Two of Australia’s peak automotive and leisure industry bodies have moved to allay fears sparked by recent media reports that the Queensland government was about to change the laws concerning upgrading the Gross Combined Mass of 4WDs.
On August 21, the Courier Mail reported that the Queensland government was on the verge of imposing “tough new laws” that would “stop upgrades to 4WD vehicles to allow them to tow larger caravans, boats, horse floats and work toolbox trailers”.
Queensland’s minister for transport and main roads, Mark Bailey, however, quickly issued a statement denying any such changes.
In a joint statement, the Australian Automotive Aftermarket Association and the Caravan Industry Association of Australia said: “The recent media articles … vastly exaggerate the effect of the current federal government rules, which only apply to towing capacity upgrades made on pre-registered vehicles. This has understandably alarmed industry businesses along with their customers.”
AAAA executive director Stuart Charity said “it makes no sense to think that vehicles which are highly likely to cross state lines are subject to different modification rules, and we do want to see the Queensland government take into account the 4WD suspension modification rules that apply in all of the other states and territories”.
“There is currently a disconnect between Queensland and New South Wales on suspension height upgrades and this is of major concern,” Mr Charity said. “But to imply that you can’t upgrade a vehicle in Queensland anymore is simply not true and has caused major alarm amongst that state’s 4WD and caravanning community, representing hundreds of thousands of motorists.”
CIAA CEO Stuart Lamont said: “The modern-day caravanner crosses many state borders and the lack of harmonisation of state-based regulations does nothing other than confuse the market. As one country, the concept of barrier-free travel must be a priority to ensure that the many regional areas that the caravanning community frequents are able to be enjoyed in a safe and legal manner and without frivolous impediment.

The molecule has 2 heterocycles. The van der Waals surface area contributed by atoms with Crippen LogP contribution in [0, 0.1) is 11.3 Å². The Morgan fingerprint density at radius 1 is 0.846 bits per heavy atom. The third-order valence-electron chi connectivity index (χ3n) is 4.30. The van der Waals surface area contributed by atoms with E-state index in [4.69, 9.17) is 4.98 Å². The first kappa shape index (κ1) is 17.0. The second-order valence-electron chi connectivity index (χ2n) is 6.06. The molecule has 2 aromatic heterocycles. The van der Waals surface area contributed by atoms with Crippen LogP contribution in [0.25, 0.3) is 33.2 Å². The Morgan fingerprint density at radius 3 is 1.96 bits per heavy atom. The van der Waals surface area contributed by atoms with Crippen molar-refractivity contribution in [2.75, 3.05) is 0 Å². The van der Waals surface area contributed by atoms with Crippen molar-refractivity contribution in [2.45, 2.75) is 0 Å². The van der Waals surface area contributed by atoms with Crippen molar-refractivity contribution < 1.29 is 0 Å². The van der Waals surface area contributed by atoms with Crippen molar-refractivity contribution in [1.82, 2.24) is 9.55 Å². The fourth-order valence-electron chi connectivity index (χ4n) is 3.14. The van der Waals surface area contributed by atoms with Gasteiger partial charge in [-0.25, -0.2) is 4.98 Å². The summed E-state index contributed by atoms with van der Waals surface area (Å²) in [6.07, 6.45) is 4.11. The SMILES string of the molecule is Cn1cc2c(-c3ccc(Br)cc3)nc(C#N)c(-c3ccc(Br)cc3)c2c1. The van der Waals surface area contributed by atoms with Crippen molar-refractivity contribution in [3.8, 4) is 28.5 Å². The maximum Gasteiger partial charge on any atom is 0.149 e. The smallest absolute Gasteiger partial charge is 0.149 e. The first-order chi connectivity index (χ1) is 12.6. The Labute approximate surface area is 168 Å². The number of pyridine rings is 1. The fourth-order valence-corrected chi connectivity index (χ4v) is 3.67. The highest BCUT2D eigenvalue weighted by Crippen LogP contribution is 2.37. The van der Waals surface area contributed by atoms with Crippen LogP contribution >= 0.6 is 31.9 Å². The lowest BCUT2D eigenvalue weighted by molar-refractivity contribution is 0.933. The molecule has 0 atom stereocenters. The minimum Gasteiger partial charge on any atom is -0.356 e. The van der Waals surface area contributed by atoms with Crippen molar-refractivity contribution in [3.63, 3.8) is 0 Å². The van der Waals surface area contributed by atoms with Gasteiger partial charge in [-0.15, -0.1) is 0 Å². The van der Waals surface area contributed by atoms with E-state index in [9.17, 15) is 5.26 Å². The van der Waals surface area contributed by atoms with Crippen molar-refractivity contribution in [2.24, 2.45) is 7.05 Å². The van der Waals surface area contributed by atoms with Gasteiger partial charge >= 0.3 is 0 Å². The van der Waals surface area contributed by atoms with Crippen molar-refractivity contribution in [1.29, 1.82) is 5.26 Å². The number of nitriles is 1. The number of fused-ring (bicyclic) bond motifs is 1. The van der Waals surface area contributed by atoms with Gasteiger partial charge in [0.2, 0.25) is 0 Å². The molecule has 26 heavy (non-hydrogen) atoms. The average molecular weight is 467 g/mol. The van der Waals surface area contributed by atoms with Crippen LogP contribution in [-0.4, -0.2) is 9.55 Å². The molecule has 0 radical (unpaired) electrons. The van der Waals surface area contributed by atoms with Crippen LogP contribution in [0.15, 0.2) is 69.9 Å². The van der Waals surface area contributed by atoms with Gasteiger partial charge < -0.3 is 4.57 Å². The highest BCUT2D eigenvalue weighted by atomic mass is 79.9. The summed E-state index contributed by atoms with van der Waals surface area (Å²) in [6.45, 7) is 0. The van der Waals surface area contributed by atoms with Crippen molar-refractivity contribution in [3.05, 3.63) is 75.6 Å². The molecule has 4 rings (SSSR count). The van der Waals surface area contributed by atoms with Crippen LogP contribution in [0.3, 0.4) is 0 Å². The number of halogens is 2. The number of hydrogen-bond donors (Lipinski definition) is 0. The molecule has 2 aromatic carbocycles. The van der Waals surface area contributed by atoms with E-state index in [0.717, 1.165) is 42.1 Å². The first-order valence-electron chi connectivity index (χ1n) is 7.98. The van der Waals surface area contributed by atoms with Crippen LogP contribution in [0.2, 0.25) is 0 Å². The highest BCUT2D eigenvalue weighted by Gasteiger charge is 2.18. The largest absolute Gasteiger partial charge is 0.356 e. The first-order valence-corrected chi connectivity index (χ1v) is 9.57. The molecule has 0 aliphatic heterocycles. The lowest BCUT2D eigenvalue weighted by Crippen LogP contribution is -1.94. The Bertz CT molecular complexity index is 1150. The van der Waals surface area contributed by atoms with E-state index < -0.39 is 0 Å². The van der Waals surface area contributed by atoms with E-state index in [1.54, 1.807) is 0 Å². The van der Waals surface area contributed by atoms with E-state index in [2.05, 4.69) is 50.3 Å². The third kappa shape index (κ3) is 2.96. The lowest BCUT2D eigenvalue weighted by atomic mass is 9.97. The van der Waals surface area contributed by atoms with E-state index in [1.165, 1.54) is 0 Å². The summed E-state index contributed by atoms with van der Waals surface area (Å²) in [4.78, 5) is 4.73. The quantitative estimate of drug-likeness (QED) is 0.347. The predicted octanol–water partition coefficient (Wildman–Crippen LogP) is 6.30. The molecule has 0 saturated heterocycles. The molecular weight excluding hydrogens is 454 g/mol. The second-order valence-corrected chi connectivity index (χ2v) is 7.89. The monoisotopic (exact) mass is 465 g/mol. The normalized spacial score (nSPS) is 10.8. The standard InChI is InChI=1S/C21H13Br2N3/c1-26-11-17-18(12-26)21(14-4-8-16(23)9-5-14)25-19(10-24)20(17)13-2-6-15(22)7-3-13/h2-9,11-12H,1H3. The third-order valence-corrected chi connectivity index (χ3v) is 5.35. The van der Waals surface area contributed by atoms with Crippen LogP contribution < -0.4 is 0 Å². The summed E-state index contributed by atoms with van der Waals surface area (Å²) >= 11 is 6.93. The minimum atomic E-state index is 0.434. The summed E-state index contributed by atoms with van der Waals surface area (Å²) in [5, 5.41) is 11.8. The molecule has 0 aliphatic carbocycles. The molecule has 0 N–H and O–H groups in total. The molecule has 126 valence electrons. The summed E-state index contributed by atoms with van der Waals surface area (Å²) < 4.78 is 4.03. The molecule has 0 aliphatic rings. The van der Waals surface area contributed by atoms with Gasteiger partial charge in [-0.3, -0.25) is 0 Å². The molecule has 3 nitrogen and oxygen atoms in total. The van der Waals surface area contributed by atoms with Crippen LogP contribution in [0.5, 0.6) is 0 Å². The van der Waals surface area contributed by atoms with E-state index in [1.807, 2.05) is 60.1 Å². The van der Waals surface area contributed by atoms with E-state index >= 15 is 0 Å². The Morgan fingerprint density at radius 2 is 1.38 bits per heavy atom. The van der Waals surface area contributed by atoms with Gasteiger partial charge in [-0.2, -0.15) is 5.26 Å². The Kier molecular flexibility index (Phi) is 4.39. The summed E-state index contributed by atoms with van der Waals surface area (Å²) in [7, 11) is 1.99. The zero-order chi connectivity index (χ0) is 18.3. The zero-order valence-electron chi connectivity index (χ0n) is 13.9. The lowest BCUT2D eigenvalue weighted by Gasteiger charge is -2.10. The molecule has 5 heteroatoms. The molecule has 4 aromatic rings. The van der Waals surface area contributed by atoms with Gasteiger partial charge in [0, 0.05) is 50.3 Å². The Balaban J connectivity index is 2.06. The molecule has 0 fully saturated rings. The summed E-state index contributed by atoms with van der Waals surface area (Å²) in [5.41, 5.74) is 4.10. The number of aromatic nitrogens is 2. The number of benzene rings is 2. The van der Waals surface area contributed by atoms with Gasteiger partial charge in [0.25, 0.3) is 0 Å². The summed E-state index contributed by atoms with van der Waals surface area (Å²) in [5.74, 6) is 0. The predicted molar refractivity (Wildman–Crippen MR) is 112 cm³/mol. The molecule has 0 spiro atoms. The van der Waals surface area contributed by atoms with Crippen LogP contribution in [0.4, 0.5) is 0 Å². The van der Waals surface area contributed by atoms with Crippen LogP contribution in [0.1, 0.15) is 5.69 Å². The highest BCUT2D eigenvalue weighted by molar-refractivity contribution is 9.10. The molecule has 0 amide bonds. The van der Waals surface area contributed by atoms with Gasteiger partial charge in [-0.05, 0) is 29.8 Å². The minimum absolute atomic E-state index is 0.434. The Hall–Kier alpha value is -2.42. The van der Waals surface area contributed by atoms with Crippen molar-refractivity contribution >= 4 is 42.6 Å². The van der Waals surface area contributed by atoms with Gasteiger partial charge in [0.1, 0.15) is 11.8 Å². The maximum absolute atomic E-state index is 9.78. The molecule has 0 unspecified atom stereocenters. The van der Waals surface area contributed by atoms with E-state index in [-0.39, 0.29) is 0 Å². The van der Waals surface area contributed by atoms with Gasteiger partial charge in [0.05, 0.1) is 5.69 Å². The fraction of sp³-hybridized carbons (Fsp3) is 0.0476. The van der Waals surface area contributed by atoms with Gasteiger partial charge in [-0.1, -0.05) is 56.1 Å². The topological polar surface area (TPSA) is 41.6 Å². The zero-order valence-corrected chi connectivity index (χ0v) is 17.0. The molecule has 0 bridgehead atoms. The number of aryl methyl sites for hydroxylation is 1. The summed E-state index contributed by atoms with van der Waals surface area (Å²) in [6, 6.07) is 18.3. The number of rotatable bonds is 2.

“The caravanning community is worth billions of dollars annually to the Queensland economy and political uncertainty over policy does little to stimulate or provide confidence to the 4WD and caravanning markets.”
Under the federal rules, a vehicle’s Gross Vehicle Mass (as opposed to the Gross Combined Mass) can be upgraded prior to registration by a second-stage manufacturer. The second-stage manufacturer must provide full evidence of ongoing compliance with all Australian Design Rules.
However, these same rules will no longer cover GCM upgrades. But according to Mr Charity, under state-based regulations, GCM upgrades can be performed on in-service vehicles provided they are approved by a signatory engineer. He said he was not aware of any changes to these rules in Queensland.
“Members of the AAAA perform safe and responsible vehicle upgrades in Queensland and will continue to do so,” Mr Charity said. “The AAAA are working constructively with the Queensland government on its proposed state-based 4WD vehicle modification standards, contrary to what has been stated in several of the recent media articles.
“Both industry organisations (the AAAA and the CIAA) are seeking national uniformity in relation to the highly responsible, effective and road safety-enhancing 4WD modification rules that currently apply across the rest of the country.”